Minnesota Law Review

Volume 97 Lead Piece, How Business Fares in the Supreme Court

A number of scholars, journalists, and at least one member of Congress claim that the current Supreme Court (the “Roberts Court”) is more favorable to business than previous Supreme Courts have been. Other commentators disagree, while acknowledging that the Roberts Court is “less hostile to enterprise than the Warren Court” was; one of these commentators [...]

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Inflammatory Speech: Offense Versus Incitement

The commonly accepted notion that content regulations on speech violate the First Amendment is misleading. In three recent cases—Snyder v. Phelps, Brown v. Entertainment Merchants Ass’n, and United States v. Stevens—the Court made clear that free speech includes the right to express scurrilous, disgusting, and disagreeable ideas. A different set of cases, however, concluded that [...]

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Reclaiming Equality to Reframe Indigent Defense Reform

Equal access to resources is fundamental to meaningful legal representation, yet for decades, equality arguments have been ignored in litigating indigent defense reform. At a time when underfunded indigent defense systems across the country are failing to provide indigent defendants with adequate representation, the question of resources is even more critical. Traditionally, advocates seeking indigent [...]

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The Duty to Capture

The duty to capture stands at the fault line between competing legal regimes that might govern targeted killings. If human-rights law and domestic law-enforcement procedures govern these killings, the duty to attempt capture prior to lethal force represents a cardinal rule that is systematically violated by these operations. On the other hand, if the law [...]

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State Enforcement of National Policy: A Contextual Approach (with Evidence from the Securities Realm)

This Article addresses a topic of contemporary public policy significance: the optimal allocation of law enforcement authority in our federalist system. Proponents of “competitive federalism” have long argued that assigning concurrent enforcement authority to states and the federal government can lead to redundant expense, policy distortion, and a loss of democratic accountability. A growing literature [...]

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Response, The Social and Cultural Aspects of Climate Change Winners

In this Article, Professor Craig responds to Professor J.B. Ruhl’s Article The Political Economy of Climate Change Winners.

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Note, Healthy Compromise: Reconciling Wellness Program Financial Incentives with Health Reform

Soaring health care expenditures coupled with plummeting insurance coverage suggest something is seriously wrong with the American health care system. One way that the ACA proposes to control health care costs is through support for employee wellness program initiatives. Wellness programs with financial incentives based upon health status risk create financial barriers to health care [...]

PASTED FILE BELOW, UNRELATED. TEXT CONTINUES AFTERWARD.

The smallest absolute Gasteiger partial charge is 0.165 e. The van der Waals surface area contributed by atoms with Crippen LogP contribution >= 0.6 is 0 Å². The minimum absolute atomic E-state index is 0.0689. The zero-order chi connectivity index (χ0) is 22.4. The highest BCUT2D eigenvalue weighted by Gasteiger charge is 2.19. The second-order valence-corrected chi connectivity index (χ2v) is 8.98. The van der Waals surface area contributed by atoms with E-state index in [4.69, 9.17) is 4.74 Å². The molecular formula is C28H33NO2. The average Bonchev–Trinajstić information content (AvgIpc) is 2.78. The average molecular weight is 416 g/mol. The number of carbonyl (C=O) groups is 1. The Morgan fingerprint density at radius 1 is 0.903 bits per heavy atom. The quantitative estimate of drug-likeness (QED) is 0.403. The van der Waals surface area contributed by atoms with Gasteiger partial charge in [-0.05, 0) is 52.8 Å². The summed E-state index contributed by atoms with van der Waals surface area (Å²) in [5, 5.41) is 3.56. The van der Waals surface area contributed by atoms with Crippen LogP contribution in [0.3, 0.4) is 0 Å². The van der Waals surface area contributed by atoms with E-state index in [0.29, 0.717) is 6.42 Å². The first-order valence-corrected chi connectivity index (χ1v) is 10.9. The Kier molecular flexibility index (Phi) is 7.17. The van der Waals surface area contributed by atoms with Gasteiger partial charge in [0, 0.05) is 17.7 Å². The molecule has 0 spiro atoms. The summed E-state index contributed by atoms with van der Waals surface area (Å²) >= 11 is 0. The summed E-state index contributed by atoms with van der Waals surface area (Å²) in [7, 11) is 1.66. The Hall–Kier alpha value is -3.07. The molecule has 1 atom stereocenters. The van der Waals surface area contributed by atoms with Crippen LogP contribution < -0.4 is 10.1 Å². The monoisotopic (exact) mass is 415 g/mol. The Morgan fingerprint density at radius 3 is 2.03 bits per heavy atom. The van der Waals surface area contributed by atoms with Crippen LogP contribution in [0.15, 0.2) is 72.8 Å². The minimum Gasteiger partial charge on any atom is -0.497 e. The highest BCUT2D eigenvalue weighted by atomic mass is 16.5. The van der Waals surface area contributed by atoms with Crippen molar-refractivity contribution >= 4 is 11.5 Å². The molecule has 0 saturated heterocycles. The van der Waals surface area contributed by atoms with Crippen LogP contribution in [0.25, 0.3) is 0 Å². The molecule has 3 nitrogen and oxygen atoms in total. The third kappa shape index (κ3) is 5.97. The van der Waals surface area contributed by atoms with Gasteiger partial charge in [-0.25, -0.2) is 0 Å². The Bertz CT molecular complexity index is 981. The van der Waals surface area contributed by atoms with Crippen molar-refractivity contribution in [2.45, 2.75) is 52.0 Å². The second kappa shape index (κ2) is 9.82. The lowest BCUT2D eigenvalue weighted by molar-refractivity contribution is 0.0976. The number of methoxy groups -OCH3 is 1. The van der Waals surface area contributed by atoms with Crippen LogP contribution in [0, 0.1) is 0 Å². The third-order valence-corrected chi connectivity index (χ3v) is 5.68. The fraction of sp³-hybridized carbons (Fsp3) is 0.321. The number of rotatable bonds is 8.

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Note, Death by Arugula: How Soil Contamination Stunts Urban Agriculture, and What the Law Should Do About It

More and more people are growing food in urban environments. The benefits of urban farming are well documented. The government sees increased economic activity, society enjoys new social and educational opportunities and blight reduction, and the individuals farming eat inexpensive, fresh, locally sourced food. However, cities have fostered and hosted many industrial uses in the [...]

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De Novo

  • Case Comment: Bhogaita v. Altamonte

    EVERY DOG CAN HAVE HIS DAY IN COURT: THE USE OF ANIMALS AS DEMONSTRATIVE EXHIBITS Kyle R. Kroll, Volume 100, Online Managing Editor In Bhogaita v. Altamonte, the Eleventh Circuit recently decided whether to allow a dog in the courtroom as a demonstrative exhibit.[1] Although the case presented many serious [...]

  • Revisiting Water Bankruptcy

    REVISITING WATER BANKRUPTCY IN CALIFORNIA’S FOURTH YEAR OF DROUGHT Olivia Moe, Volume 100, Managing Editor This spring, as “extreme” to “exceptional” drought stretched across most of California—indicating that a four-year streak of drought was not about to resolve itself[1]—Governor Jerry Brown issued an unprecedented order to reduce potable urban water [...]

  • Defying Auer Deference

    DEFYING AUER DEFERENCE: SKIDMORE AS A SOLUTION TO CONSERVATIVE CONCERNS IN PEREZ v. MORTGAGE BANKERS ASSOCIATION Nicholas R. Bednar, Volume 100, Lead Articles Editor* On March 9, 2015, the Supreme Court of the United States handed down its decision in Perez v. Mortgage Bankers Association.[1] The Court overturned the D.C. [...]